US regulators charged Volkswagen on Friday with manufacturing vehicles designed to evade government pollution controls and said the German auto giant should fix nearly 500,000 cars with the defect.
Volkswagen designed software to meet clean-air standards during official emissions testing, but that turned off during normal operations, US and California regulators charged.
As a result, the diesel cars emit greater-than-allowed quantities of pollution linked to smog and various health ills.
"Using a defeat device in cars to evade clean air standards is illegal and a threat to public health," said Cynthia Giles, assistant administrator for the US Environmental Protection Agency.
Both the EPA and the California Air Resources Board have launched investigations into the illegal actions.
The cars employed a sophisticated software algorithm to detect when the car was undergoing official emissions testing and turn on full emissions controls only on that time.
The mechanism meant that during normal operations, the cars could emit as much as 40 times the legal standard of nitrogen oxide, regulators said.
When EPA and California demanded an explanation this month, Volkswagen admitted that cars contained "defeat devices" meant to trick official tests, the EPA said.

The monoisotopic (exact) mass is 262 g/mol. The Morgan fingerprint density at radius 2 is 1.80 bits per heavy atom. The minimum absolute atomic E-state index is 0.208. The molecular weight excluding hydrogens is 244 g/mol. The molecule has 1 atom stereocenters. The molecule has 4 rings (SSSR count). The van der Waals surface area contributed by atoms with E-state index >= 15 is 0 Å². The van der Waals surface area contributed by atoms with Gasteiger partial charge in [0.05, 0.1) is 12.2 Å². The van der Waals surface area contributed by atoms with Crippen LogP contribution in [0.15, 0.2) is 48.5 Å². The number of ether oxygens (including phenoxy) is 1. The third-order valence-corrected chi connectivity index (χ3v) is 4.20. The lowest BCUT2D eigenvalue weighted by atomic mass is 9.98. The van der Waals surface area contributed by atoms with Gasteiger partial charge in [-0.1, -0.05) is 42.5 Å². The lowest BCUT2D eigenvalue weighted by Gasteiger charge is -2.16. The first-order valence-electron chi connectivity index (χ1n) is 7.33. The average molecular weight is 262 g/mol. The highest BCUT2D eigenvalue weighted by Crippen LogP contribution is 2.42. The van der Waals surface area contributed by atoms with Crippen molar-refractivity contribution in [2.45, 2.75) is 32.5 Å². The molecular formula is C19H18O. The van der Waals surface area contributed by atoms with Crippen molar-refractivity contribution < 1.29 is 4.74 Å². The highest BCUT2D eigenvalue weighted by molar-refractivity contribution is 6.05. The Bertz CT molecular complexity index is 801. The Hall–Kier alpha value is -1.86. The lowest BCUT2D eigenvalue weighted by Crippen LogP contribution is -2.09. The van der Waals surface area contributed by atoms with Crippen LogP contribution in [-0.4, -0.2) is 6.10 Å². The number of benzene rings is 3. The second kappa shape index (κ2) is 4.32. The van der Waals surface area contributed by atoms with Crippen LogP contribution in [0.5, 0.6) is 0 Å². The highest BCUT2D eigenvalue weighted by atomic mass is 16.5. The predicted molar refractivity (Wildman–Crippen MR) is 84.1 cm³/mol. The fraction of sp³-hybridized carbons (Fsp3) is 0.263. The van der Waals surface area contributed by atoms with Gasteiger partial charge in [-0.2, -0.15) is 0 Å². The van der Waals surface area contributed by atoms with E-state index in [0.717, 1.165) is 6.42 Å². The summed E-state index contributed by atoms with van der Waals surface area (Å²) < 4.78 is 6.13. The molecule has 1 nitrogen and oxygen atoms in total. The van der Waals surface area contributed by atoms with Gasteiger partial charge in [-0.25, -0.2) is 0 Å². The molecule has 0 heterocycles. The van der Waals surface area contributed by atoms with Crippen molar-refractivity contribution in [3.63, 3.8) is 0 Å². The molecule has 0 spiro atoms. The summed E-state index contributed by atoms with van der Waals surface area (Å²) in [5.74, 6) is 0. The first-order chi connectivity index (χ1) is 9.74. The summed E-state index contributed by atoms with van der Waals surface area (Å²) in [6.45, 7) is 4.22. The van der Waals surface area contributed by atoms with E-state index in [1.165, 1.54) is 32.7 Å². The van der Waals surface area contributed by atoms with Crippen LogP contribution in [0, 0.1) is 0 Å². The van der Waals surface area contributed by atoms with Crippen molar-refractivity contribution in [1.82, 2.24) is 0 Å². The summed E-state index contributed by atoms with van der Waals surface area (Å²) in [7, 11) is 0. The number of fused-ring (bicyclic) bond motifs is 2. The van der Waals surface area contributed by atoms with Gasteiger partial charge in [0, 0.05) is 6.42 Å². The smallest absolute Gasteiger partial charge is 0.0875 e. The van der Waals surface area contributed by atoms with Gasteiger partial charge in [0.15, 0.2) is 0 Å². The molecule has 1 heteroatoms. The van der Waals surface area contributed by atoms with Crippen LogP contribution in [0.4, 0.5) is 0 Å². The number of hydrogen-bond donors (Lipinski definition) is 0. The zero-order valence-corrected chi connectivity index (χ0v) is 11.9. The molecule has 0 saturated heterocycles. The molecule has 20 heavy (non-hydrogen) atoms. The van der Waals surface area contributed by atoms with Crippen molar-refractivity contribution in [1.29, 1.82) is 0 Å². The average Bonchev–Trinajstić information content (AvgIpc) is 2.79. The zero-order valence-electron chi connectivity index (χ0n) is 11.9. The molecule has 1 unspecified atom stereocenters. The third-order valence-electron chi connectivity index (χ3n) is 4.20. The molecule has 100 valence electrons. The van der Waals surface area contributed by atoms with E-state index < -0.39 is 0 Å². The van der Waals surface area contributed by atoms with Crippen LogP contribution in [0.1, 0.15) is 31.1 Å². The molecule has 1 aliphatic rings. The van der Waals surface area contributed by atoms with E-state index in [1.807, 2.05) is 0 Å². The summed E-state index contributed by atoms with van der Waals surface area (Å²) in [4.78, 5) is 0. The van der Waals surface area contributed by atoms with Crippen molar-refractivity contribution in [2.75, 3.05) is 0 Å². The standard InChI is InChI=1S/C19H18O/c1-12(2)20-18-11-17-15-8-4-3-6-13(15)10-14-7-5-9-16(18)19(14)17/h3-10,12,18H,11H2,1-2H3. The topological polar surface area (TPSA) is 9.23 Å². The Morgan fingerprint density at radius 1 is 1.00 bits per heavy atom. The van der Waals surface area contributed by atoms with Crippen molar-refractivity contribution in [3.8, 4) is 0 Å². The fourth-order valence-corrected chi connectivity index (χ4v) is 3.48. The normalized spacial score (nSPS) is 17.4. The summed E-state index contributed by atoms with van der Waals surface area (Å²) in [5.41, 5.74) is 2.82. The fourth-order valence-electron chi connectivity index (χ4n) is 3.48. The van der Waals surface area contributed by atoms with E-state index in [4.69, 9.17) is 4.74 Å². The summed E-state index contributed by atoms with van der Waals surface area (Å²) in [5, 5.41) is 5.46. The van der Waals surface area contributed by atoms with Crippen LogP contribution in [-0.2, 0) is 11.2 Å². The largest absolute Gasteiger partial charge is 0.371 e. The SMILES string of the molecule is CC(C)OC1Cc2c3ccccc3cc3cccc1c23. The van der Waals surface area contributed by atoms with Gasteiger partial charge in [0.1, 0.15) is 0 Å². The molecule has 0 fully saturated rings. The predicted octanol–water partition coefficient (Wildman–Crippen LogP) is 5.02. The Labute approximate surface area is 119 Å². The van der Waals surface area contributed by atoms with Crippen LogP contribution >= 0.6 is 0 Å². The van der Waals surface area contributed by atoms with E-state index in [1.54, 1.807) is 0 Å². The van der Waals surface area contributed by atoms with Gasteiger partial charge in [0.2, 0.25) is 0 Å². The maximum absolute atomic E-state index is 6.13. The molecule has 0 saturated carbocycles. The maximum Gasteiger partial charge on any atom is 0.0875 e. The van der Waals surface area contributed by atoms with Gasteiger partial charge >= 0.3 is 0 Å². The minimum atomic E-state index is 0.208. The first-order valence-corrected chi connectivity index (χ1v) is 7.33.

"Our goal now is to ensure that the affected cars are brought into compliance, to dig more deeply into the extent and implications of Volkswagen's efforts to cheat on clean air rules, and to take appropriate further action," said Richard Corey, executive officer at the California air resources board.
Volkswagen said it had received notice of an investigation "related to certain emissions compliance matters" from the EPA, the California board and the justice department.
"VW is cooperating with the investigation; we are unable to comment further at this time," it added.
A department of justice spokesperson referred the matter to the EPA and declined further comment.
The allegations cover 482,000 diesel models of Volkswagen Jetta, Beetle and Golf for 2009-2015 and the Audi A3 for the same years.
The action also affects the Volkswagen Passat for 2014-2015.
The EPA said it is "incumbent on Volkswagen to initiate the process that will fix the cars' emissions systems." The cars do not present a safety hazard, the agency said.
The potential fine for the offense is $37,500 per vehicle under the Clean Air Act, yielding a potential fine of as much as $18 billion, according to US media reports.